Comparing and contrasting Not My Best Side and Warning...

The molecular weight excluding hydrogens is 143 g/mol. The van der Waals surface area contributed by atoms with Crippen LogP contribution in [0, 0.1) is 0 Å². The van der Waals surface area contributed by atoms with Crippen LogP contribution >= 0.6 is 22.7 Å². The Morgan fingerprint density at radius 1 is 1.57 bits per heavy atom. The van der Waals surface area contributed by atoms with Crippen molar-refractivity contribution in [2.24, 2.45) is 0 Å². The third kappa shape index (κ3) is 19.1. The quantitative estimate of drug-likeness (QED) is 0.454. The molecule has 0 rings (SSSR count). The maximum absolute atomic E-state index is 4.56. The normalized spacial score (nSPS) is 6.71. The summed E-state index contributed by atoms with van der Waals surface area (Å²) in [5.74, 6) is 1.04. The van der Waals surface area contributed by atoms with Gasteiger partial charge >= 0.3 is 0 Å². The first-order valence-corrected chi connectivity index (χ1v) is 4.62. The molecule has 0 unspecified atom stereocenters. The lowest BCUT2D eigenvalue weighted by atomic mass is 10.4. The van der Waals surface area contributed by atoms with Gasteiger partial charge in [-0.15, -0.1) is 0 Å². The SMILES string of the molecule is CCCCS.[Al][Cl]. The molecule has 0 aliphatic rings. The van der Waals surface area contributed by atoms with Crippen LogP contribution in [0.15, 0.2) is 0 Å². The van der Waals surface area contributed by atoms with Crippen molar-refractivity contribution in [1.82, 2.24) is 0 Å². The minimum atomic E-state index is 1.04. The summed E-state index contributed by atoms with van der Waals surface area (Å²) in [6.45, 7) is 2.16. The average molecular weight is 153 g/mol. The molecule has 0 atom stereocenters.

Comparing and contrasting Not My Best Side and Warning Not my Best and Warning are about stereotypes and how these poems go against that. In not my best side the stereotype is that the three characters are meant to go with their roles, good the knight... Comparing and contrasting Not My Best Side and Warning Not my Best and Warning are about stereotypes and how these poems go against that. In not my best side the stereotype is that the three characters are meant to go with their roles, good the knight, bad the dragon and helpless the princess but don’t. In Warning the old woman is going to go against society by wearing clothes, which do not go, and buying items, which are useless. Not my best side is about Uccellos†¦show more content†¦Then the knight comes along her first impression was â€Å"what was underneath the hardware?† she is saying about how you could see everything about the dragon but not the knight he was covered in armour. The knight could have acne, blackheads or even bad breath. She says but the dragon got beat by the knight and she got to think of her future. This means she fancied the dragon but now he is dead so she may as well have the knight as she might as well get something out of it. She has to choose the second best. The knight starts by saying how good he is â€Å"I have a diplomas in dragon† then he starts about how good his items are special like his custom-built spear and prototype armour still on the secret list. Even this horse is special it’s the latest model with automatic transmission and built- in obsolescence he treats his horse like a car. At the end he asks four rhetorical questions to emphasise his control they are â€Å"So why be so difficult?† â€Å"Don’t you want to be killed and/or rescued in the most contemporary way?† â€Å"That sociology and myth have designed for you?† â€Å"You are endangering job-prospects in the spear and horse building industries?† Unlike the dragon and the princess he is staying with his role and telling the other two to do as well. His tone is im the best and the princess should just love him at once and the dragon will die a painful death with him still looking cool and calm. â€Å"Warning† isSho w MoreRelatedNavigating Early1978 Words   |  8 Pagesstory about the character Pi with the numbers of Pi helped him remember the numbers of Pi. For this assignment you are asked to create your own story to remember the first 15 digits of Pi. 1. You should first brainstorm ideas for your story. The best way to do this is to create a web of ideas. 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Critical Evaluation Of Remix Culture - 1450 Words